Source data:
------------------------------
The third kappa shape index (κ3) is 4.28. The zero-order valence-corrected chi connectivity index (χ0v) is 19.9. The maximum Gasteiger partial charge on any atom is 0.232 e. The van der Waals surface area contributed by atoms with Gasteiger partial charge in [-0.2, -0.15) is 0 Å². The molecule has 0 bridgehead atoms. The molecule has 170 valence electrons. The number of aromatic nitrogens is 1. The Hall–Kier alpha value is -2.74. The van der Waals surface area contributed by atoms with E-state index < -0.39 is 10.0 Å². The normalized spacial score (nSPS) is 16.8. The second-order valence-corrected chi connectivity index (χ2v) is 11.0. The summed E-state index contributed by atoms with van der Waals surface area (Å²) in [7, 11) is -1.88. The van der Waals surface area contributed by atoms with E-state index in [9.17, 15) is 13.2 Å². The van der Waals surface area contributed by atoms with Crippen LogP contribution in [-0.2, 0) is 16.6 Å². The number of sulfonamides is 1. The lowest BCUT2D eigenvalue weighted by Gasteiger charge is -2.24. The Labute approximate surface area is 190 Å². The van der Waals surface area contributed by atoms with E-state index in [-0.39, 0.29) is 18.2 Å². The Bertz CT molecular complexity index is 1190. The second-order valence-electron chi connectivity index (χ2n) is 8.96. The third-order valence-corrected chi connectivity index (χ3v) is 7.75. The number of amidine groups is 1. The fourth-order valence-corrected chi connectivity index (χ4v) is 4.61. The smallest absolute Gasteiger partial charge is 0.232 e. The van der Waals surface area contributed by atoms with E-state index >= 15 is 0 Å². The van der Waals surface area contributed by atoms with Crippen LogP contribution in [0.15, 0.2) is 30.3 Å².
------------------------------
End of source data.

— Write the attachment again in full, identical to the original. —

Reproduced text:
The third kappa shape index (κ3) is 4.28. The zero-order valence-corrected chi connectivity index (χ0v) is 19.9. The maximum Gasteiger partial charge on any atom is 0.232 e. The van der Waals surface area contributed by atoms with Gasteiger partial charge in [-0.2, -0.15) is 0 Å². The molecule has 0 bridgehead atoms. The molecule has 170 valence electrons. The number of aromatic nitrogens is 1. The Hall–Kier alpha value is -2.74. The van der Waals surface area contributed by atoms with E-state index < -0.39 is 10.0 Å². The normalized spacial score (nSPS) is 16.8. The second-order valence-corrected chi connectivity index (χ2v) is 11.0. The summed E-state index contributed by atoms with van der Waals surface area (Å²) in [7, 11) is -1.88. The van der Waals surface area contributed by atoms with E-state index in [9.17, 15) is 13.2 Å². The van der Waals surface area contributed by atoms with Crippen LogP contribution in [-0.2, 0) is 16.6 Å². The number of sulfonamides is 1. The lowest BCUT2D eigenvalue weighted by Gasteiger charge is -2.24. The Labute approximate surface area is 190 Å². The van der Waals surface area contributed by atoms with E-state index in [-0.39, 0.29) is 18.2 Å². The Bertz CT molecular complexity index is 1190. The second-order valence-electron chi connectivity index (χ2n) is 8.96. The third-order valence-corrected chi connectivity index (χ3v) is 7.75. The number of amidine groups is 1. The fourth-order valence-corrected chi connectivity index (χ4v) is 4.61. The smallest absolute Gasteiger partial charge is 0.232 e. The van der Waals surface area contributed by atoms with E-state index >= 15 is 0 Å². The van der Waals surface area contributed by atoms with Crippen LogP contribution in [0.15, 0.2) is 30.3 Å².